If you have any reservations about a ‘bolt-on’ full-floater kit, read on. We had some doubts too, until we talked to Brian at FROR. He reminded us that bolt-on spindles have been used on all types of front axles in exactly the same way without incident. These Toyota front hubs and spindles are clearly stronger than the stock Toyota semi-floating rear axles and the splines at the drive flanges/locking hubs are 1.3” diameter x 30-spline, just like the inner axle-shaft splines at the carrier.
This custom-machined adapter ring is the component at the center of the FROR full-floater conversion. The adapter bolts to the axle housing with the included studs and locknuts. There is a tolerance-fit indexing ring machined into the adapter that mates to a male register on the axle housing so that vertical loads are not transferred to the mounting hardware.
The hubs and spindles, as well as the disc brake rotors and calipers, can be sourced from any ‘81-85 4×4 Toyota pickup. These parts are strong, reliable, inexpensive and readily available. If you want to keep the parking-brake, the rear calipers from a 79-81 Toyota Supra can also be used with this kit. We are planning to adapt a pair of Tacoma 4-piston front disc calipers and rotors to our rear axle, so we ordered it without any brake mounts. Larger Tundra rotors and calipers will probably replace our stock front brakes to maintain some brake bias. Any time the rear brakes are modified, a manual proportioning valve should also be used in place of the factory LSPV (load sensing proportioning valve).
We ordered two complete hub and spindle assemblies from Yota Yard in Denver, CO. They’ve got the best selection and largest inventory of any Toyota-specific truck wrecker we’ve ever used.
This is the stock Toyota housing end, stripped bare and ready for assembly. The machined adapter bolts directly to the axle housing, using the supplied hardware. The spindle will only bolt onto the adapter in one orientation, so make sure the adapter is indexed properly, so that the spindle can be installed with the drain slot pointed down. This will prevent water from getting trapped between the snout and the flange. Install the spindle onto the adapter ring using the factory hardware.
Next the hub assembly slides onto the spindle. It’s advisable to install new bearings and seals at this time. The hub fastens to the spindle using factory hardware. We’re going to have to do some machining to these hubs in order to use the stock Tacoma rotors which slip OVER the hub and wheel-studs instead of using the stock rotors that are mounted to the backside of the hub. Although this makes for some more work up front, changing rotors will be simpler than the OE design (the rotors are held on by two bolts and the wheel-studs are then pressed through the rotor and hub).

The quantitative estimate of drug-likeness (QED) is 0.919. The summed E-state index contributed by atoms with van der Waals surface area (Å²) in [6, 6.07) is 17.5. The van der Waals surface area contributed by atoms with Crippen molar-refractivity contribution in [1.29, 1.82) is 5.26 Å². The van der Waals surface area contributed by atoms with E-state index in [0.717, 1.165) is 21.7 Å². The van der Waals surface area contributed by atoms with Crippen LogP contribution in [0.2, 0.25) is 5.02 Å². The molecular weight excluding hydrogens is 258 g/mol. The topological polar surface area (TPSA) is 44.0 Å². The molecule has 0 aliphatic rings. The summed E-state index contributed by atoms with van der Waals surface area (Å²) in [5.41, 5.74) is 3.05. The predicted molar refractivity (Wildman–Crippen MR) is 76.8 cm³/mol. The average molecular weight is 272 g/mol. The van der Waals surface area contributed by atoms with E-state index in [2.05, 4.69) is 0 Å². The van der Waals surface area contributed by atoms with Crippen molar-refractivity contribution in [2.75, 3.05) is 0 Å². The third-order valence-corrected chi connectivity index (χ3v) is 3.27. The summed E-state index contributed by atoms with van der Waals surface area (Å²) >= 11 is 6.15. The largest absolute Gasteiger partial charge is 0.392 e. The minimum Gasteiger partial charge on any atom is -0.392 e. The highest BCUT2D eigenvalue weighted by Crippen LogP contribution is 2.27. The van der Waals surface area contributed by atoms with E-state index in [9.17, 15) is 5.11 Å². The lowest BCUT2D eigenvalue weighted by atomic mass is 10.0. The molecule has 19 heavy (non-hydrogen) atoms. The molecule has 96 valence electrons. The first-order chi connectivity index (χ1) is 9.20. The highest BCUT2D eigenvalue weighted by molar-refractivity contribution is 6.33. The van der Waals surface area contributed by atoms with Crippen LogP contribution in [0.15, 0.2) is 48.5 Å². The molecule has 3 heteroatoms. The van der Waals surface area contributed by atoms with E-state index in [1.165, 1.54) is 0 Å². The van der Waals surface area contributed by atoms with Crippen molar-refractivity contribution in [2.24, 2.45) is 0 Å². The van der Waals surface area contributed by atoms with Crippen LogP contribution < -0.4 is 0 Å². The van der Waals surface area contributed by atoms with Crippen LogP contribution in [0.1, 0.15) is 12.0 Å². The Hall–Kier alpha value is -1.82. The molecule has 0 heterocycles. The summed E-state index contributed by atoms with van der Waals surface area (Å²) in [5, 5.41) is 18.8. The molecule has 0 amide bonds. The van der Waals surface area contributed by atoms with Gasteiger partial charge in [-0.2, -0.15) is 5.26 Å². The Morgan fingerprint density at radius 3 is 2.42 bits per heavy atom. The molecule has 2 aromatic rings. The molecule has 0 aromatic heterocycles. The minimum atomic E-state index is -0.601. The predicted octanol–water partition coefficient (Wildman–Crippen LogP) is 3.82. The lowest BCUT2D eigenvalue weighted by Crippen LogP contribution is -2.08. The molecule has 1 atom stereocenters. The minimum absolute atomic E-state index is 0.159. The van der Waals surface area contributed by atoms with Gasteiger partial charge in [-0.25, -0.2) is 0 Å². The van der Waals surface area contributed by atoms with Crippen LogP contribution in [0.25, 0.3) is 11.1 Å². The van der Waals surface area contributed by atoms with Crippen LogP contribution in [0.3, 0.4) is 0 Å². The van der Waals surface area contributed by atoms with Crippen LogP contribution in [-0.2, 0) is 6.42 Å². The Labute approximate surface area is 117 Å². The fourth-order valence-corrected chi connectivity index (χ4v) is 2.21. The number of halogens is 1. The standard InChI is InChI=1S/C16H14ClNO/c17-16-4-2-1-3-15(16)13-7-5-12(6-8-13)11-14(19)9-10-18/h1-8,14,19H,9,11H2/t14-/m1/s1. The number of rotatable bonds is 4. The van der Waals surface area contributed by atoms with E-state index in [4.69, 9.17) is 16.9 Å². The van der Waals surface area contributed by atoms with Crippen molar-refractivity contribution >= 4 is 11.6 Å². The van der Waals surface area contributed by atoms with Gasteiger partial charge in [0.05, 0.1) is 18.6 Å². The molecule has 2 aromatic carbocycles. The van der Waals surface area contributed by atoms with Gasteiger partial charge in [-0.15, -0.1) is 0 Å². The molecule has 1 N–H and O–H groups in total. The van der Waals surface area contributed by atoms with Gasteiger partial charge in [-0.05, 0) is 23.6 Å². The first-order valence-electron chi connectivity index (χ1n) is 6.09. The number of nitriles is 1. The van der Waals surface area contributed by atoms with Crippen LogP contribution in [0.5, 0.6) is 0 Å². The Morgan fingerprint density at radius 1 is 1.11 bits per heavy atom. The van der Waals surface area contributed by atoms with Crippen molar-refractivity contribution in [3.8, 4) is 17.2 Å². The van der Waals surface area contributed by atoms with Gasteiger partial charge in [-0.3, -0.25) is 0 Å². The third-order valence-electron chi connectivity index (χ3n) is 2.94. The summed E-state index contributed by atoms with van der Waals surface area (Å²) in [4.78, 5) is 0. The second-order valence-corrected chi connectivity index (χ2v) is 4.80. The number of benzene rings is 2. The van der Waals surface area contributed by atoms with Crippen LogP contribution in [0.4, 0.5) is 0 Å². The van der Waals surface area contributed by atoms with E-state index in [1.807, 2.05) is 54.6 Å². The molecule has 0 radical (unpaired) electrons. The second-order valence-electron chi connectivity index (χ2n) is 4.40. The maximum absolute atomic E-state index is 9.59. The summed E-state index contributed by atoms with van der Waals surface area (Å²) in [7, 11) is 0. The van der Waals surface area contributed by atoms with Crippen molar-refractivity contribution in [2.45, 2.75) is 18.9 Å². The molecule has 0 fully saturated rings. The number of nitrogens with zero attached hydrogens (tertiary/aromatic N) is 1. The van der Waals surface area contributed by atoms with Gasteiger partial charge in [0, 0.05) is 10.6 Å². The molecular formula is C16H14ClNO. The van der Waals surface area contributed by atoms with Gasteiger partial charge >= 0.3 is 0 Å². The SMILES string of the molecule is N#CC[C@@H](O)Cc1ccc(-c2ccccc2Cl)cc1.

The axle-shaft slides inside the snout and engages the differential at the center section. The locking-hub body slides over the axle-shaft. We don’t have a picture of the locking hubs installed because we are planning to use custom drive flanges instead. FROR sells a high-strength 12-point ARP stud conversion kit for the locking hubs. Hendrix Motorsports is also capable of performing a 6-pin upgrade for added shear strength. The stock outer hub assembly only has a 2-pin interface, which has on occasion been known to shear under heavy off-road use, Hendrix machines the stock components to accept 6 pins.
There are many examples of semi-floating axles that have performed well in all types of vehicles, including some that are used HARD off-road. If full-floating axles aren’t in the budget, check out the 4340 semi-floating Toyota axle-shafts from Poly Performance. If you’re interested in using the best components available to build a Toyota-based rear axle that is easy to build, install and find parts for, FROR’s full-floater kit is well-worth the money.
In the next installment, we’ll fabricate and install the disc caliper mounts and new lower shock mounts. We should be ready to prep the new axle assembly for final installation.
This Article was originally published on Off-Road.com April 2005